I've been a fan of photographer Peter McKinnon for a while now. His vlog has helped me solve countless camera problems and encouraged me to push my skills more often than not. The episode on "8 Camera Hacks in 90 Seconds" not only gave me a ton of practical ways to step up my video game, it showed that professionals don't always use super expensive gear to get incredible shots. McKinnon uses a leather belt as a stabilizer in some shots. That sounds absurd, but I'm here to tell you from experience, it works.
On the latest episode, McKinnon asks "why aren't you taking better photos?" On the surface that may seem a pretty existential type of question. Maybe I'm just not good enough. Maybe I'm working with old equipment? Surprisingly, his first response is to simply stop comparing yourself to others, especially through social media.
I find myself watching other people's videos and wondering why my work doesn't look the exact same. Well, the answer to that is that I'm a different photographer and filmmaker with a whole different perspective. McKinnon suggests pausing your social media feeds and getting out there and creating. This can be translated to so many different things in life. There's merit in reading great authors but not if it paralyzes into not writing. I find myself falling into this trap way too often. I've got an idea for a short video right now but find myself looking over other people's work instead of actually going out and filming.
Poetry Off Page
Torri Horness has created a unique niche of writing original poems and inspirational quotes on paper and selling them on Etsy under the name Notes On The Way. She took something she loved and turned it into what she did. It's as simple as that. She's also amassed over 30 thousand Instagram followers along the way because the thing that brings her joy is authentic and resonates with people. That's the kind of story I want to convey.
A few weeks ago I had a dream about a guy waking up, getting out of bed and going to a protest. It was short, simple and felt as cinematic as any movie. The very next day I ran across an old poem that seemed to illustrate the dream perfectly. It was a no brainer. I had to recreate the dream on film with the poem as narration. I began storyboarding the look and feel, planning out who could feature in it and double checking copyright status for the narration. Thankfully, it's in the Public Domain so that was covered. Then I started watching other filmmakers interpretation of similar pieces. The problem is, I never stopped doing that.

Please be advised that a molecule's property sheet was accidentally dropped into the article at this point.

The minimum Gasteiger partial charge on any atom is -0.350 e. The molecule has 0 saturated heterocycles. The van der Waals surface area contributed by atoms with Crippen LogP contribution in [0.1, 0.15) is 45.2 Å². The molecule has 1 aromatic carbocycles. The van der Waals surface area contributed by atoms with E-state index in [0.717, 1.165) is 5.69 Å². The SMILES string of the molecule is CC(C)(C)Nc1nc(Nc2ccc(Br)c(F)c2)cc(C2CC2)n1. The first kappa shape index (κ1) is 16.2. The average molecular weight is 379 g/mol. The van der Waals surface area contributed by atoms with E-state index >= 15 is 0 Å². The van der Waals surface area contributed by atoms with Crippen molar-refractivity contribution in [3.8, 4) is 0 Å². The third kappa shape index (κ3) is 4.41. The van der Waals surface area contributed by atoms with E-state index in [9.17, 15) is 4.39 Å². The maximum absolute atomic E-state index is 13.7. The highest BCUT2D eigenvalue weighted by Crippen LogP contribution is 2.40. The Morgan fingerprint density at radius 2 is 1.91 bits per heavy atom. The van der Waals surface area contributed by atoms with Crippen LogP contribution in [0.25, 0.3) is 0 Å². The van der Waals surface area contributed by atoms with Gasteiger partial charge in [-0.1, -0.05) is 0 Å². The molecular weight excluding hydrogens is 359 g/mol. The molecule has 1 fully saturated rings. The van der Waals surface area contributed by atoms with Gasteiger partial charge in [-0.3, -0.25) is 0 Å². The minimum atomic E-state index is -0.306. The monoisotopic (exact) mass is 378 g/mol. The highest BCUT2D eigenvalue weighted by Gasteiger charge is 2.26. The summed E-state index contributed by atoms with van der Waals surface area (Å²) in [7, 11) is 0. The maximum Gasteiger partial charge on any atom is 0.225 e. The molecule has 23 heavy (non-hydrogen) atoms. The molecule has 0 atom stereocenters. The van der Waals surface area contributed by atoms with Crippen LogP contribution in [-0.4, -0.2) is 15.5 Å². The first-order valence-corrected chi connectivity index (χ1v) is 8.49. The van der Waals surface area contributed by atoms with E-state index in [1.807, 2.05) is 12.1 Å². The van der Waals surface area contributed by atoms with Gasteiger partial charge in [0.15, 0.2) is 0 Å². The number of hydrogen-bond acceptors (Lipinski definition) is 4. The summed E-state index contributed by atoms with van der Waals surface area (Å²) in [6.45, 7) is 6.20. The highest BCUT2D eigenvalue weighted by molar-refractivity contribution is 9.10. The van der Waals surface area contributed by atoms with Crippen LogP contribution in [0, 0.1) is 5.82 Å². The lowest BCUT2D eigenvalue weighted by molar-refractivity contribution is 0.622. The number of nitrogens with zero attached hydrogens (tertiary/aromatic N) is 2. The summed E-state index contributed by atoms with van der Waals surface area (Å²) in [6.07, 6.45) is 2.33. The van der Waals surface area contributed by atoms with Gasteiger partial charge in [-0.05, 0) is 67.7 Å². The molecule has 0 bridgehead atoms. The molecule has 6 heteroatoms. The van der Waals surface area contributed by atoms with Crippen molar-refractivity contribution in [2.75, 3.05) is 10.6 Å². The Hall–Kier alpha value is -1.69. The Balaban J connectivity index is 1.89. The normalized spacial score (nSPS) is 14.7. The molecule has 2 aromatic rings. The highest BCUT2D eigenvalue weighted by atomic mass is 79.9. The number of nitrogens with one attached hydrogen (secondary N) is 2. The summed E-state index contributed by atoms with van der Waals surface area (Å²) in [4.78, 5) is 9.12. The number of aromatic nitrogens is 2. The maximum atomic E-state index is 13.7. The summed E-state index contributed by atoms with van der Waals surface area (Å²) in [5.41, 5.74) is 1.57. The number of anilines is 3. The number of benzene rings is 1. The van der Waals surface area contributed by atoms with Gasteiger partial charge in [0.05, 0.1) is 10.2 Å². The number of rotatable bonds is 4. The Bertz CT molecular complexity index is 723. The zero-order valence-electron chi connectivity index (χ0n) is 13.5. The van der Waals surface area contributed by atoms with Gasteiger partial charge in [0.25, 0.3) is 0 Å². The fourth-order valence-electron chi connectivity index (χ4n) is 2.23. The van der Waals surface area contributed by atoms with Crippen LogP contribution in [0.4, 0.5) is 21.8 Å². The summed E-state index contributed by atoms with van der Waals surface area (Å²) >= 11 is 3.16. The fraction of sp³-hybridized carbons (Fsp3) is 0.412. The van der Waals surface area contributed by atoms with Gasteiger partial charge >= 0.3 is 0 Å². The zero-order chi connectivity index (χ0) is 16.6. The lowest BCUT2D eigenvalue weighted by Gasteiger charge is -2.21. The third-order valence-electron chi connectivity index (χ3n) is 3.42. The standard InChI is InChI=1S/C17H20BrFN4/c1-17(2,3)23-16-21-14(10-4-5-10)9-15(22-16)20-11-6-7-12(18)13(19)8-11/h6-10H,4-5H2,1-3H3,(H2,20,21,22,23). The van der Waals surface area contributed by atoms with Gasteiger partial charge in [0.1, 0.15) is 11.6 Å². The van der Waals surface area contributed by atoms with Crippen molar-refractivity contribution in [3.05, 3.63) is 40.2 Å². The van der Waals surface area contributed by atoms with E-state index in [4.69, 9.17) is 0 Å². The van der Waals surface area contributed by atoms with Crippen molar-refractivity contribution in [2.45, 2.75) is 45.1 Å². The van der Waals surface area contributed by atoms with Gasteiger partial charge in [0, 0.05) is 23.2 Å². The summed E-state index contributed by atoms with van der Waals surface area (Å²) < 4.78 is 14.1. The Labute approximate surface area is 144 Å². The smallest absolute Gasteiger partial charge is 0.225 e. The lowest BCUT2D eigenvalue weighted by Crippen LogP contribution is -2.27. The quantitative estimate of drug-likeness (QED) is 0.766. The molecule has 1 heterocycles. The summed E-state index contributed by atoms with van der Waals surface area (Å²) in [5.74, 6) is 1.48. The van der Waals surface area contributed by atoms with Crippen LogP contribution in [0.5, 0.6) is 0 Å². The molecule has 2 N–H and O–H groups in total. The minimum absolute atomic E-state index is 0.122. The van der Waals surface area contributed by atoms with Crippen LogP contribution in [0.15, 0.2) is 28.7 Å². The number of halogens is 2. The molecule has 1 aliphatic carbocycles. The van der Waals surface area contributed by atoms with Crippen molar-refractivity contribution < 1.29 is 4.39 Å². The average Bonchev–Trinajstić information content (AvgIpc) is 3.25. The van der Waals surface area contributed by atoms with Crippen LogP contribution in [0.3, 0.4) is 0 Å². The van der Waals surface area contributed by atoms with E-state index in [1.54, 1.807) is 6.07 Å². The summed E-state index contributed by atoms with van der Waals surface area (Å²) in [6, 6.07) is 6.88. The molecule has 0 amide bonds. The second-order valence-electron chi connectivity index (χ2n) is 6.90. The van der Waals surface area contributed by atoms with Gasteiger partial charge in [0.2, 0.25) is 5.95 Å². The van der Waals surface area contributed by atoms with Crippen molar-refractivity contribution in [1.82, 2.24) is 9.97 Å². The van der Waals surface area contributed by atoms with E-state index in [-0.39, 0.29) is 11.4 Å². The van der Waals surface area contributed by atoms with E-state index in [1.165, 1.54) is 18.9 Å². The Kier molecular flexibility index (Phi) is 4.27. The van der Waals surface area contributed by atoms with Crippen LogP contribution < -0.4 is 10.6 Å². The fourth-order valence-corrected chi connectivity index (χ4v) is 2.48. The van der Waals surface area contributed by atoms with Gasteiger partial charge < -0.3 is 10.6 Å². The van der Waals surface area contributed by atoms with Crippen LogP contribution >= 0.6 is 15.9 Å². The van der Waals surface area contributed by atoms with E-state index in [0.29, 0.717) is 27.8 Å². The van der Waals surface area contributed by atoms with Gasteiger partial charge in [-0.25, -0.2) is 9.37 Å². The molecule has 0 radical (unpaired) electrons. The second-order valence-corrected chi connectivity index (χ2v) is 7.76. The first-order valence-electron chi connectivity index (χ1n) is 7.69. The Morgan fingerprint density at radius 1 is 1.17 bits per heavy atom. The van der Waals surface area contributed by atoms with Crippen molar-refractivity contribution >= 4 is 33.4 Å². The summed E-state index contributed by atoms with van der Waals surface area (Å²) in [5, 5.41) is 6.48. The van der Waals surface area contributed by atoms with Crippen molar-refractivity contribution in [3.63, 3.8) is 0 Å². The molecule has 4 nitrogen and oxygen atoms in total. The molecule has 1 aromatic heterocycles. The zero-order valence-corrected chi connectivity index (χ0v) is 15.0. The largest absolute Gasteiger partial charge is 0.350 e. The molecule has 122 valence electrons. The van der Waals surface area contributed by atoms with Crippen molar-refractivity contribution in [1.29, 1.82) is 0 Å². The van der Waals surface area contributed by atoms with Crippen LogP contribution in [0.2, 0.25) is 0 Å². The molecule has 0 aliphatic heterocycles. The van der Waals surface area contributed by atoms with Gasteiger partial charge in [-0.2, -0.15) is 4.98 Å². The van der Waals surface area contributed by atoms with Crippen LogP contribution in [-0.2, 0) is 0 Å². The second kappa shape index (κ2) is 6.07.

I had hacked into the creative side of my brain and then overloaded it with doubt. From the initial excitement over the idea to comparing my work with more experienced filmmakers, I had lost the spark. Well, more like I doused the spark with my own self doubt.
Perfecting the Follow Through
The human mind is really good at convincing itself that whatever it just thought of, someone has probably done it better. I'm here to tell you (and myself) that even if someone has done it better, they haven't done it like you. That voice inside of you is unique and shaped by experiences and stimuli that no other person can claim. You have a story to tell and if you don't learn to tell it in your own way, the world suffers. My rallying cry for today is to perfect the art of the follow through. I'm working on this myself and if you want to help me get past the pre-production stage on this poetry/film project, drop me a line here.
So stop just dreaming and move to the creation phase. Need some more inspiration, try Andy J. Miller's podcast The Creative Pep Talk. I can't tell you how many times this resource has helped kick my butt in gear. Also, check out Chookooloonks from photographer and author Karen Walrond. She's challenged me to push forward in profound ways through her photography and insight.